By David Pendered
Florida fights a lot over water. Florida is fighting Georgia in the U.S. Supreme Court for more water from the Chattahoochee River basin. Last week, some Florida residents lost their battle to prevent more water from being pumped from a basin north of Tampa that’s home to more than 700 West Indian manatees.
Gil Rogers, the Atlanta-based director for Georgia and Alabama of the Southern Environmental Law Center, characterized last week’s battle in Florida as an example of the mounting pressure on water. The once-plentiful resource of the Eastern Seaboard has become quite precious.
“We’re seeing a trend of a lot of growth occurring in areas that are not water rich,” Rogers said. “As we keep adding people to water-strained regions, we will have more challenges down the road to manage river systems to keep them healthy and to provide water to everyone who needs it.”
The situation in Citrus County, Fl. may not have a direct connection to Atlanta or Georgia. However, it is a case study of how a state Legislature, a state water management agency, and everyday citizens are coming to grips with a natural environment that’s been degraded before they even started trying to improve it.
Mark Hammond said as much about the water quality of the Crystal River/Kings Bay basin. Hammond directs the Resource Management Division of the Southwest Florida Water Management District.
“The [river] system has been significantly altered and impacted,” Hammond said. “Kings Bay is not what it used to be. That’s a fact.”
More than 25,000 septic tanks are located in the spring shed system, Hammond said. Shutting off all the wells that serve residential, industrial and agricultural sectors wouldn’t add enough water flow to improve the water quality in Kings Bay, he said.
Citrus County’s population grew by 21 percent in the first decade of this century. The county added about 23,000 persons to a population in 2000 of 118,085, according to a report by the Census.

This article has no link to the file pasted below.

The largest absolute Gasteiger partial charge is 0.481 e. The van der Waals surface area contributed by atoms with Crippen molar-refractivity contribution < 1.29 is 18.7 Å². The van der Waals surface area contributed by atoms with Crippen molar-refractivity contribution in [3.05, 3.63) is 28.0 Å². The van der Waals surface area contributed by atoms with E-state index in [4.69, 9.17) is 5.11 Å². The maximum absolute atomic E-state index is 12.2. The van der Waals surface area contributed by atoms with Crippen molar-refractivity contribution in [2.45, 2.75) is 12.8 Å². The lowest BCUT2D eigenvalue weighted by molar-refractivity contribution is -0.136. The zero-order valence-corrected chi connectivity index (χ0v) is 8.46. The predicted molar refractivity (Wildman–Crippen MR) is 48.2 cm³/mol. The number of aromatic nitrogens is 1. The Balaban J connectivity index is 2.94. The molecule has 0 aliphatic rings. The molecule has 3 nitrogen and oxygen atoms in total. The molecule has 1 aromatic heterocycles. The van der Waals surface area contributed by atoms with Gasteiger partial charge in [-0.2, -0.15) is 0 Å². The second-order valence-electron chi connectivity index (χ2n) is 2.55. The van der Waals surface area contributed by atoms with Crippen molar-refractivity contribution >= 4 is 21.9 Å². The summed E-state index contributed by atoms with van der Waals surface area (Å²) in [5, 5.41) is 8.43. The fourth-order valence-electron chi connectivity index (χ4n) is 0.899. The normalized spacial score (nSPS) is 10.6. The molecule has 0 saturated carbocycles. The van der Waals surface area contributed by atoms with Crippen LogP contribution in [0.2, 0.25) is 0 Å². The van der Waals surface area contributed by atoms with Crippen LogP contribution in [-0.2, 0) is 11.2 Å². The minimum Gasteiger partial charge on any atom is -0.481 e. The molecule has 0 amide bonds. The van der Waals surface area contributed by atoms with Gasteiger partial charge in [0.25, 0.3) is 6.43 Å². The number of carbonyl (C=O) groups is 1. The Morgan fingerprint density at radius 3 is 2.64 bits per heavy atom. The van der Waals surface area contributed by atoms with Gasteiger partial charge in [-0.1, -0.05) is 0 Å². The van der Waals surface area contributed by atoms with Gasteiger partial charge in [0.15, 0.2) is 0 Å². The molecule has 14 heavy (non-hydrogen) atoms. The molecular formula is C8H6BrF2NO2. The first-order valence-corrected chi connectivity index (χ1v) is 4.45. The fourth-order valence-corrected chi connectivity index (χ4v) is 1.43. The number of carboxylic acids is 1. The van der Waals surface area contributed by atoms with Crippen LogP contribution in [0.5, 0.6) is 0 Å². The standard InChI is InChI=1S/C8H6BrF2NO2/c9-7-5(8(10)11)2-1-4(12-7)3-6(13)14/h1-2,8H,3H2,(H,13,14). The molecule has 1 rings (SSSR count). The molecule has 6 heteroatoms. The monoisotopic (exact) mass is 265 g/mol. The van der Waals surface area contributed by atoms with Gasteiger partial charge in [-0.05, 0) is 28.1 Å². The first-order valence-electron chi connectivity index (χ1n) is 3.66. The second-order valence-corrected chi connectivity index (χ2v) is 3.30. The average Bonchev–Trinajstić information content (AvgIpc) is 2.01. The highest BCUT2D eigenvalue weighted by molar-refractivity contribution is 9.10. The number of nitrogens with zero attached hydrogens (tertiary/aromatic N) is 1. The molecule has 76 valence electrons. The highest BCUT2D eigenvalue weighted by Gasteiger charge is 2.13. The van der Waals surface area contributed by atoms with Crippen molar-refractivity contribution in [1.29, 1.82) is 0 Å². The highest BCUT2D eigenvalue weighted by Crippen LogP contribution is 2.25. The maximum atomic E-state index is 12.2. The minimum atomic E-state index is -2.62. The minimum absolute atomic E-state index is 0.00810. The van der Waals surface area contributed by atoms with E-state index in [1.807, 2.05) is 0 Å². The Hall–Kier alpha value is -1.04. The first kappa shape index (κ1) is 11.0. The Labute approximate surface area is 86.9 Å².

Citrus resident Wayne Clark laid the water degradation at the feet of the new residents and growing water consumption by agri-business.
“Unregulated growth of tract homes for retirees and intensely destructive agriculture … certainly isn’t helping the people,” Clark said.
Hammond and Clark spoke during the May 23 board meeting of the SFWD. The issue was a state proposal to set a minimum flow level for the Crystal River/Kings Bay basin. State scientists recommended the minimum flow level be set at 89 percent of its current flow.
More than 30 citizens came to comment. Most opposed the plan. The most common complaint was that the flow should not be impaired in hopes that water clarity will return to the basin. In the end, the board voted overwhelmingly to set the limit at 89 percent.
The board was compelled to act. The Florida Legislature required a minimum flow limit to be set by July 1.
The Crystal River/Kings Bay basin is located about 90 miles north of Tampa. It’s designated as a National Wildlife Refuge, and it’s home to fresh water springs with crystal clarity that attract SCUBA divers from around the world. The neighboring network of springs includes Weeki Wachee Springs, where mermaids – women wearing fish tales – performing underwater theatrics have been a staple of the Great American Road Trip since 1947.
Manatees were downlisted from endangered to threatened, as of May 5, under the federal endangered species act. Their numbers are rising and their habitat is improved, according to the U.S. Fish and Wildlife Service.
Still, many long-time residents testified that the water clarity of Crystal River/Kings Bay is getting so poor that manatees can be seen only in certain locations. That threatens a tourist industry that employs some 4,000 workers, which is 20 percent of the job base in Citrus County, according to Adam Taylor, tourism director for the Citrus County Visitor and Convention Bureau.
“Water clarity has deteriorated to a cloudy green mess,” said Tayor, who once pitched for a farm team of the Los Angeles Dodgers. “This is unacceptable to us and our industry. We urge a cautious approach to this matter and [setting a water flow reduction] of 3 percent.”
Board member John Henslick said the board’s hands are tied by the Legislature. The board is required to set a standard that’s based on science. The staff scientists recommended a minimum flow standard of 89 percent.
“For us to go from 11 percent [reduction] to 5 or 3 percent would take us out of the realm of science,” Henslick said. “We wouldn’t be doing what we were tasked with doing, in my opinion.”